Establishing the brand – there’s the strength of building on and out from an existing ARCC brand. So they have become part of the ecosystem, not a separate activity and raised the profile of adaptation research.
Pushing the impact agenda – the team’s made projects put more effort both individually and collectively into thinking about impact and stakeholder engagement. And then they’ve created and publicised that impact.
Community building – their integration and coordination of the research has added a lot of value to community building and there has been genuine buy-in from the ARCC community.
Succession planning – they have helped to start thinking about career development of early career researchers. And helped our thinking about priorities for our next delivery plan.
Listening – they are very good to work with. They put forward ideas but they are also good at listening, taking forward our ideas and asking for and valuing our input without giving the impression that they are dependent on it which is hard to pull off.
When it works really well, it becomes part of business as usual. It’s seamless. You can’t point to particular activities and say, that’s the critical one. It just becomes how we work.
What a senior researcher values about the network
Our ARCC experience helped us to think carefully about what our messages should be. That’s about the translation of academic outputs into impactful ones. I thought I was doing that before but not very effectively. Our project in the ARCC Programme was a real turning point for me. I saw we weren’t doing it optimally. I think we are doing it much better now.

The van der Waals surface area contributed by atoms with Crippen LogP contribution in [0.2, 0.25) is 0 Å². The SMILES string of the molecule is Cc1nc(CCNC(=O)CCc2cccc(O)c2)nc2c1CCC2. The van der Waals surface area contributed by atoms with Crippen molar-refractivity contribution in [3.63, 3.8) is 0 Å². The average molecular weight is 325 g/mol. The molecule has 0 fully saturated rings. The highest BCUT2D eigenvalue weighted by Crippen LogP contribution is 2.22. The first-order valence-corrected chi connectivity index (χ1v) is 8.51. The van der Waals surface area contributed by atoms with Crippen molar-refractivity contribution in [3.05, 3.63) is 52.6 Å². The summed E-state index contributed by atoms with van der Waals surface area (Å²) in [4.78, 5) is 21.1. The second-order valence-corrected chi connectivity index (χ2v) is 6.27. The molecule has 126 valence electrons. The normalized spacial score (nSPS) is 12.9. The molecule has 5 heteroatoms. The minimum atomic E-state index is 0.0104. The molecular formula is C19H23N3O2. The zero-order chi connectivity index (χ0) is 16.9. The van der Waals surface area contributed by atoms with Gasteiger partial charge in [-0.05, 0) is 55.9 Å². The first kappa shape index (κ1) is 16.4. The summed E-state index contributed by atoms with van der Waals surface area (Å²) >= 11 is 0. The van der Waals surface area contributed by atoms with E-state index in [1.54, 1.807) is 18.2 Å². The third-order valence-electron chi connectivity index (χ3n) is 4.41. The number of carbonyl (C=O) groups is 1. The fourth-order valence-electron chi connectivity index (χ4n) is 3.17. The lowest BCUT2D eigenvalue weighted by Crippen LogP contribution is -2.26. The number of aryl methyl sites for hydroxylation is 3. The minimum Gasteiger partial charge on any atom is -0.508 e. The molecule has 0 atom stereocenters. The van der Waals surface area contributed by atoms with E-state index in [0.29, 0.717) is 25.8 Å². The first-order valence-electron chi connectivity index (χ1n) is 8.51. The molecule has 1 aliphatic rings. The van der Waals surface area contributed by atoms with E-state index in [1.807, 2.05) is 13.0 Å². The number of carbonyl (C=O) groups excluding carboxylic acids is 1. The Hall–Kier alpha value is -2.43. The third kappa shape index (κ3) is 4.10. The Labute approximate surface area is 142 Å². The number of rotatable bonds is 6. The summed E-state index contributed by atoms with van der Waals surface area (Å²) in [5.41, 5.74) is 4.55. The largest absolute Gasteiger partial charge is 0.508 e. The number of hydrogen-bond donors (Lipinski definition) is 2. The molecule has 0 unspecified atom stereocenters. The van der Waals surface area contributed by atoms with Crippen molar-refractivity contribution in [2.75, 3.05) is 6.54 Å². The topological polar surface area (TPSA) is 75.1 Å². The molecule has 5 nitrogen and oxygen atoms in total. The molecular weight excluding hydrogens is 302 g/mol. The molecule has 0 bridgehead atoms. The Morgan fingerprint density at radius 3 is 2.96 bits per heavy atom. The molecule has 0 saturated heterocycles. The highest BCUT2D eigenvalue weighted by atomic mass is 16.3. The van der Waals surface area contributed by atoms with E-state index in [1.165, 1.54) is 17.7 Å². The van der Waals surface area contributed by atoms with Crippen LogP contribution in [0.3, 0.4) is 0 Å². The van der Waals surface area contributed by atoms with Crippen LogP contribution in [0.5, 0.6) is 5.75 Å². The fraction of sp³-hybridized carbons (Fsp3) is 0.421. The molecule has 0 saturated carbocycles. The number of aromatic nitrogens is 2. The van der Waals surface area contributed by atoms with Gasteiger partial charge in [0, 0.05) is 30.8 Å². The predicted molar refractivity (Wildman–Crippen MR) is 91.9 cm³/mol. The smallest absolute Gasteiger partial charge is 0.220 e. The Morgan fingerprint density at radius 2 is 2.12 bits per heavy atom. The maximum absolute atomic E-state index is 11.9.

Coordination and alignment of projects – the network made us aware of each other and so it was much easier to work together more quickly, sharing approaches, methods and data across the projects.
Sharing good practice – attending another project’s workshop, for instance, meant we could see how effective they were in engaging with their stakeholders.
Building the evidence base – industry engagement had real benefits for us. We had to write simplified statements backed up by evidence. We had to ask ourselves “How strongly can you actually believe what we’re saying in this paper”.
Policy support – we went from writing academic papers to trying to make supported recommendations based on evidence that has been included in local government plans and strategies.
Supporting the impact agenda – what do I value most? It’s got to be the support offered on responding to the Research Excellence Framework’s (REF) impact agenda.
What an early career researcher wants from the coordination team
When we went in [to the ECR event], we were seeing research from our perspective. When we came out of it, I felt like we saw it from a perspective of government, of industry, people who were looking at it and saying, ‘Shall I or shall I not give these researchers funding?’ And I think that’s a hugely useful thing to be able to do. It was quite a dramatic shift in perspective.
Knowledge exchange – we did a lot of interactive work on the course which I think really stands out. For instance, we were given previous proposals and asked to deconstruct them, and then rate them.
Knowledge curating – information available has ballooned in size. There’s a real challenge to keep up with what’s going on anywhere else. The newsletter is fantastic there.
Improved understanding – now we can discuss impacts and interaction with business and industry on a more informed level. We know that language now.
Empowering young researchers – my colleagues and I went from a group which hadn’t got funding to where we can stand on our own two feet. We’ve helped to win three grants since then. That’s an amazing transition.
What a policymaker values about the network
There’s the value of partnership working, the value of collaboration with and understanding other sectors. Therefore how most things are inter-connected. That is the really big one. I think that’s something that has been emphasised more and more over the last coup